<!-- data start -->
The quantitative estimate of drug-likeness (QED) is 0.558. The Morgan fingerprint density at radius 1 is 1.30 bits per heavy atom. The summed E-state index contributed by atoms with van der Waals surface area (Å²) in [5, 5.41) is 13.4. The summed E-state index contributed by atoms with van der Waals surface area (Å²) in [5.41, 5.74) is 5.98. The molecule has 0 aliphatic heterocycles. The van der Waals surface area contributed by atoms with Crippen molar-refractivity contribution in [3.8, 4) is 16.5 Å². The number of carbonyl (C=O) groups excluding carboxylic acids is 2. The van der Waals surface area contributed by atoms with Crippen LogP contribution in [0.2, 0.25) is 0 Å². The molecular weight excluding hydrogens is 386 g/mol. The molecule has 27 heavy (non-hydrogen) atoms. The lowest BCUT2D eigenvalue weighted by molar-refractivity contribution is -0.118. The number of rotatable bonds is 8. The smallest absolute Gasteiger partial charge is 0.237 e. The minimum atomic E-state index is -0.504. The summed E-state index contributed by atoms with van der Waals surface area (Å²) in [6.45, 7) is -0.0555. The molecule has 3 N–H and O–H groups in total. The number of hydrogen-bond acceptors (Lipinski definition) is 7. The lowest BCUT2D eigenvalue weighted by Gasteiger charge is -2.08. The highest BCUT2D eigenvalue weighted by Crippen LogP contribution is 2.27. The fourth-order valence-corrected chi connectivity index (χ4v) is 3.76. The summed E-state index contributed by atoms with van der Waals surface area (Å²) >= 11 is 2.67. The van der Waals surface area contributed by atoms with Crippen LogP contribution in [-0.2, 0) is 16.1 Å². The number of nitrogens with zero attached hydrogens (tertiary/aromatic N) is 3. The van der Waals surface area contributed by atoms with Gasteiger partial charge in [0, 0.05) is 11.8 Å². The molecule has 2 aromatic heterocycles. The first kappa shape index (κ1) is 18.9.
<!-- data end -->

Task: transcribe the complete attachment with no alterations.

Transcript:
The quantitative estimate of drug-likeness (QED) is 0.558. The Morgan fingerprint density at radius 1 is 1.30 bits per heavy atom. The summed E-state index contributed by atoms with van der Waals surface area (Å²) in [5, 5.41) is 13.4. The summed E-state index contributed by atoms with van der Waals surface area (Å²) in [5.41, 5.74) is 5.98. The molecule has 0 aliphatic heterocycles. The van der Waals surface area contributed by atoms with Crippen molar-refractivity contribution in [3.8, 4) is 16.5 Å². The number of carbonyl (C=O) groups excluding carboxylic acids is 2. The van der Waals surface area contributed by atoms with Crippen LogP contribution in [0.2, 0.25) is 0 Å². The molecular weight excluding hydrogens is 386 g/mol. The molecule has 27 heavy (non-hydrogen) atoms. The lowest BCUT2D eigenvalue weighted by molar-refractivity contribution is -0.118. The number of rotatable bonds is 8. The smallest absolute Gasteiger partial charge is 0.237 e. The minimum atomic E-state index is -0.504. The summed E-state index contributed by atoms with van der Waals surface area (Å²) in [6.45, 7) is -0.0555. The molecule has 3 N–H and O–H groups in total. The number of hydrogen-bond acceptors (Lipinski definition) is 7. The lowest BCUT2D eigenvalue weighted by Gasteiger charge is -2.08. The highest BCUT2D eigenvalue weighted by Crippen LogP contribution is 2.27. The fourth-order valence-corrected chi connectivity index (χ4v) is 3.76. The summed E-state index contributed by atoms with van der Waals surface area (Å²) >= 11 is 2.67. The van der Waals surface area contributed by atoms with Crippen LogP contribution in [-0.2, 0) is 16.1 Å². The number of nitrogens with zero attached hydrogens (tertiary/aromatic N) is 3. The van der Waals surface area contributed by atoms with Gasteiger partial charge in [0, 0.05) is 11.8 Å². The molecule has 2 aromatic heterocycles. The first kappa shape index (κ1) is 18.9.